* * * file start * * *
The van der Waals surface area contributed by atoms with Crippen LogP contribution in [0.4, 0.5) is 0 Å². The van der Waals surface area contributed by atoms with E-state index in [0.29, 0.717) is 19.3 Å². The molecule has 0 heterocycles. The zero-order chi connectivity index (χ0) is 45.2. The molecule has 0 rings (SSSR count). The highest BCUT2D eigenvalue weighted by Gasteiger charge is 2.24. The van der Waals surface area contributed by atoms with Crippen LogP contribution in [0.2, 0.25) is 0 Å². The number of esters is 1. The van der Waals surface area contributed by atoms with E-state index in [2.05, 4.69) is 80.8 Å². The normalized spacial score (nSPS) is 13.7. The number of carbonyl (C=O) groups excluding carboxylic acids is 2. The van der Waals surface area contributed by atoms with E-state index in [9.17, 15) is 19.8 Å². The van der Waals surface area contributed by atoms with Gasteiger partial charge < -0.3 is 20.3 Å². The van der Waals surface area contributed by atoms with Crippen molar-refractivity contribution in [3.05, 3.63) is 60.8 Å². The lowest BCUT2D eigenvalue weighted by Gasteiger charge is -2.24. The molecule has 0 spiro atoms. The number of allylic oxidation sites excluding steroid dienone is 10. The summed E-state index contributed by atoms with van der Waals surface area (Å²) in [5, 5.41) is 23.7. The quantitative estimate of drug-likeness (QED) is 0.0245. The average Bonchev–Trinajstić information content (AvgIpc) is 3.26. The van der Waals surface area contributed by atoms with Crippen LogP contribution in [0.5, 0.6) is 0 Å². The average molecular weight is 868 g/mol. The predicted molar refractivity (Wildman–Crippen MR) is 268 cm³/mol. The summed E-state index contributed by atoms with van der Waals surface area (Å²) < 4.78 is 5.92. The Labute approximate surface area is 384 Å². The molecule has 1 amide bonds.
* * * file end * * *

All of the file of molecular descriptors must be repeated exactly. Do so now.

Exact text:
The van der Waals surface area contributed by atoms with Crippen LogP contribution in [0.4, 0.5) is 0 Å². The van der Waals surface area contributed by atoms with E-state index in [0.29, 0.717) is 19.3 Å². The molecule has 0 heterocycles. The zero-order chi connectivity index (χ0) is 45.2. The molecule has 0 rings (SSSR count). The highest BCUT2D eigenvalue weighted by Gasteiger charge is 2.24. The van der Waals surface area contributed by atoms with Crippen LogP contribution in [0.2, 0.25) is 0 Å². The number of esters is 1. The van der Waals surface area contributed by atoms with E-state index in [2.05, 4.69) is 80.8 Å². The normalized spacial score (nSPS) is 13.7. The number of carbonyl (C=O) groups excluding carboxylic acids is 2. The van der Waals surface area contributed by atoms with E-state index in [9.17, 15) is 19.8 Å². The van der Waals surface area contributed by atoms with Gasteiger partial charge < -0.3 is 20.3 Å². The van der Waals surface area contributed by atoms with Crippen molar-refractivity contribution in [3.05, 3.63) is 60.8 Å². The lowest BCUT2D eigenvalue weighted by Gasteiger charge is -2.24. The molecule has 0 spiro atoms. The number of allylic oxidation sites excluding steroid dienone is 10. The summed E-state index contributed by atoms with van der Waals surface area (Å²) in [5, 5.41) is 23.7. The quantitative estimate of drug-likeness (QED) is 0.0245. The average Bonchev–Trinajstić information content (AvgIpc) is 3.26. The van der Waals surface area contributed by atoms with Crippen LogP contribution in [0.5, 0.6) is 0 Å². The average molecular weight is 868 g/mol. The predicted molar refractivity (Wildman–Crippen MR) is 268 cm³/mol. The summed E-state index contributed by atoms with van der Waals surface area (Å²) < 4.78 is 5.92. The Labute approximate surface area is 384 Å². The molecule has 1 amide bonds.